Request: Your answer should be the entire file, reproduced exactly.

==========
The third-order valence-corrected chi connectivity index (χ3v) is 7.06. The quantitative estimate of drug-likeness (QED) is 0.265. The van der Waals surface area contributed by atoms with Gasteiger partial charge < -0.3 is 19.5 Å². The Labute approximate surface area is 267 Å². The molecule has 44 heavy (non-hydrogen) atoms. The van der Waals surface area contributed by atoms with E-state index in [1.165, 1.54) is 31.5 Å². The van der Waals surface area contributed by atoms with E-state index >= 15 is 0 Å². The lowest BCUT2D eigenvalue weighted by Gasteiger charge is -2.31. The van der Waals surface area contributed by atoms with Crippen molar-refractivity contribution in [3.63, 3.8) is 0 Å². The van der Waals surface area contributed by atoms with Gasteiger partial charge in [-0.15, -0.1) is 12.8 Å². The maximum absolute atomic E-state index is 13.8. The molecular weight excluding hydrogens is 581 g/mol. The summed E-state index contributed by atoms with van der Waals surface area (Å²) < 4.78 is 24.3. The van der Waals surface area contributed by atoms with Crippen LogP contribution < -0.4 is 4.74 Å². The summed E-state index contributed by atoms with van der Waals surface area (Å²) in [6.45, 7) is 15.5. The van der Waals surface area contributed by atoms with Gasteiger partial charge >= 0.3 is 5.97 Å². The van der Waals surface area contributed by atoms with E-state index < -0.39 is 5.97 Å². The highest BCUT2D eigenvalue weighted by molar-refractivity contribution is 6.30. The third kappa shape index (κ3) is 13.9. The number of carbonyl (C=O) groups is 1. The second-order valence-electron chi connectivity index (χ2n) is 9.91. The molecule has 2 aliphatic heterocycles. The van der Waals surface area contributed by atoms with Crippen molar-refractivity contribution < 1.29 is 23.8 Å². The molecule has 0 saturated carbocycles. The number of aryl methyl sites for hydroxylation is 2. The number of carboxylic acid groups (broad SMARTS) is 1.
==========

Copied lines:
The third-order valence-corrected chi connectivity index (χ3v) is 7.06. The quantitative estimate of drug-likeness (QED) is 0.265. The van der Waals surface area contributed by atoms with Gasteiger partial charge < -0.3 is 19.5 Å². The Labute approximate surface area is 267 Å². The molecule has 44 heavy (non-hydrogen) atoms. The van der Waals surface area contributed by atoms with E-state index in [1.165, 1.54) is 31.5 Å². The van der Waals surface area contributed by atoms with E-state index >= 15 is 0 Å². The lowest BCUT2D eigenvalue weighted by Gasteiger charge is -2.31. The van der Waals surface area contributed by atoms with Crippen molar-refractivity contribution in [3.63, 3.8) is 0 Å². The van der Waals surface area contributed by atoms with Gasteiger partial charge in [-0.15, -0.1) is 12.8 Å². The maximum absolute atomic E-state index is 13.8. The molecular weight excluding hydrogens is 581 g/mol. The summed E-state index contributed by atoms with van der Waals surface area (Å²) < 4.78 is 24.3. The van der Waals surface area contributed by atoms with Crippen LogP contribution < -0.4 is 4.74 Å². The summed E-state index contributed by atoms with van der Waals surface area (Å²) in [6.45, 7) is 15.5. The van der Waals surface area contributed by atoms with Gasteiger partial charge >= 0.3 is 5.97 Å². The van der Waals surface area contributed by atoms with E-state index < -0.39 is 5.97 Å². The highest BCUT2D eigenvalue weighted by molar-refractivity contribution is 6.30. The third kappa shape index (κ3) is 13.9. The number of carbonyl (C=O) groups is 1. The second-order valence-electron chi connectivity index (χ2n) is 9.91. The molecule has 2 aliphatic heterocycles. The van der Waals surface area contributed by atoms with Crippen molar-refractivity contribution < 1.29 is 23.8 Å². The molecule has 0 saturated carbocycles. The number of aryl methyl sites for hydroxylation is 2. The number of carboxylic acid groups (broad SMARTS) is 1.